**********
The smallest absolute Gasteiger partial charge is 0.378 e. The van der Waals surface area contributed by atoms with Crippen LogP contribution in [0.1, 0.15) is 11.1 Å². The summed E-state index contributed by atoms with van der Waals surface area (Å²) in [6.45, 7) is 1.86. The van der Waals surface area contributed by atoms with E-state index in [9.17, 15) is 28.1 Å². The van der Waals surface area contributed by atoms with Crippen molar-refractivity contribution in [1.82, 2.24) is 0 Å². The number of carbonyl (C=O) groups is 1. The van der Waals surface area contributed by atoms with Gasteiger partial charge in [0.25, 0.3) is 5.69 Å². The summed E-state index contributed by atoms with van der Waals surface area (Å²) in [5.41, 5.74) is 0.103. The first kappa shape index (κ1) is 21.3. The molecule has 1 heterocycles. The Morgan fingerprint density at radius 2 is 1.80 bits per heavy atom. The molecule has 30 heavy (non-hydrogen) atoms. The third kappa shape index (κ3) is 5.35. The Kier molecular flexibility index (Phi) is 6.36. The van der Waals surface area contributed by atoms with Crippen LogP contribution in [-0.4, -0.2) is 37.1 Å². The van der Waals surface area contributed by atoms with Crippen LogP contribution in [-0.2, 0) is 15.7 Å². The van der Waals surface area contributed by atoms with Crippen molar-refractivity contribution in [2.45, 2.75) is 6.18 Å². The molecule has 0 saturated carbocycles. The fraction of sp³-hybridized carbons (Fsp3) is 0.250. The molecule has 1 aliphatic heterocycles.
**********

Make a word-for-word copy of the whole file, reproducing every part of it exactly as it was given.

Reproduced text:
The smallest absolute Gasteiger partial charge is 0.378 e. The van der Waals surface area contributed by atoms with Crippen LogP contribution in [0.1, 0.15) is 11.1 Å². The summed E-state index contributed by atoms with van der Waals surface area (Å²) in [6.45, 7) is 1.86. The van der Waals surface area contributed by atoms with E-state index in [9.17, 15) is 28.1 Å². The van der Waals surface area contributed by atoms with Crippen molar-refractivity contribution in [1.82, 2.24) is 0 Å². The number of carbonyl (C=O) groups is 1. The van der Waals surface area contributed by atoms with Gasteiger partial charge in [0.25, 0.3) is 5.69 Å². The summed E-state index contributed by atoms with van der Waals surface area (Å²) in [5.41, 5.74) is 0.103. The first kappa shape index (κ1) is 21.3. The molecule has 1 heterocycles. The Morgan fingerprint density at radius 2 is 1.80 bits per heavy atom. The molecule has 30 heavy (non-hydrogen) atoms. The third kappa shape index (κ3) is 5.35. The Kier molecular flexibility index (Phi) is 6.36. The van der Waals surface area contributed by atoms with Crippen LogP contribution in [-0.4, -0.2) is 37.1 Å². The van der Waals surface area contributed by atoms with Crippen LogP contribution in [-0.2, 0) is 15.7 Å². The van der Waals surface area contributed by atoms with Crippen molar-refractivity contribution in [2.45, 2.75) is 6.18 Å². The molecule has 0 saturated carbocycles. The fraction of sp³-hybridized carbons (Fsp3) is 0.250. The molecule has 1 aliphatic heterocycles.